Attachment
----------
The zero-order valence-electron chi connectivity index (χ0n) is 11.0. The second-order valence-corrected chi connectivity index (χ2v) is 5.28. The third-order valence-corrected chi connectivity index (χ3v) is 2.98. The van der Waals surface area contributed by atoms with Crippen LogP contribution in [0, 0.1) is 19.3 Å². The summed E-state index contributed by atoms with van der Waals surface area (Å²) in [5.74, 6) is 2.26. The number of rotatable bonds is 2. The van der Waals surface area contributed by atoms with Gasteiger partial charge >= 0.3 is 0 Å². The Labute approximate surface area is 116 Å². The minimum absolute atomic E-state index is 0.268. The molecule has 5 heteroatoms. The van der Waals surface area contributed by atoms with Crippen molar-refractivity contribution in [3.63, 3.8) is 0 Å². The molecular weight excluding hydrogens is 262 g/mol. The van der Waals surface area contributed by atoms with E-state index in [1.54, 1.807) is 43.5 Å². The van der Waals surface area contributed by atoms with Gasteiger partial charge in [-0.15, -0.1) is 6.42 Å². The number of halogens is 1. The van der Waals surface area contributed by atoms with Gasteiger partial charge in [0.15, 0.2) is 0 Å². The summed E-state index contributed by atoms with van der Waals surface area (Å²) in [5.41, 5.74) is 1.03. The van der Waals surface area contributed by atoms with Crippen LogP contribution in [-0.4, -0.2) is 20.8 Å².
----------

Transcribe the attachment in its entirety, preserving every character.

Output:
The zero-order valence-electron chi connectivity index (χ0n) is 11.0. The second-order valence-corrected chi connectivity index (χ2v) is 5.28. The third-order valence-corrected chi connectivity index (χ3v) is 2.98. The van der Waals surface area contributed by atoms with Crippen LogP contribution in [0, 0.1) is 19.3 Å². The summed E-state index contributed by atoms with van der Waals surface area (Å²) in [5.74, 6) is 2.26. The number of rotatable bonds is 2. The van der Waals surface area contributed by atoms with Gasteiger partial charge >= 0.3 is 0 Å². The Labute approximate surface area is 116 Å². The minimum absolute atomic E-state index is 0.268. The molecule has 5 heteroatoms. The van der Waals surface area contributed by atoms with Crippen molar-refractivity contribution in [3.63, 3.8) is 0 Å². The molecular weight excluding hydrogens is 262 g/mol. The van der Waals surface area contributed by atoms with E-state index in [1.54, 1.807) is 43.5 Å². The van der Waals surface area contributed by atoms with Gasteiger partial charge in [-0.15, -0.1) is 6.42 Å². The number of halogens is 1. The van der Waals surface area contributed by atoms with Gasteiger partial charge in [0.15, 0.2) is 0 Å². The summed E-state index contributed by atoms with van der Waals surface area (Å²) in [5.41, 5.74) is 1.03. The van der Waals surface area contributed by atoms with Crippen LogP contribution in [-0.4, -0.2) is 20.8 Å².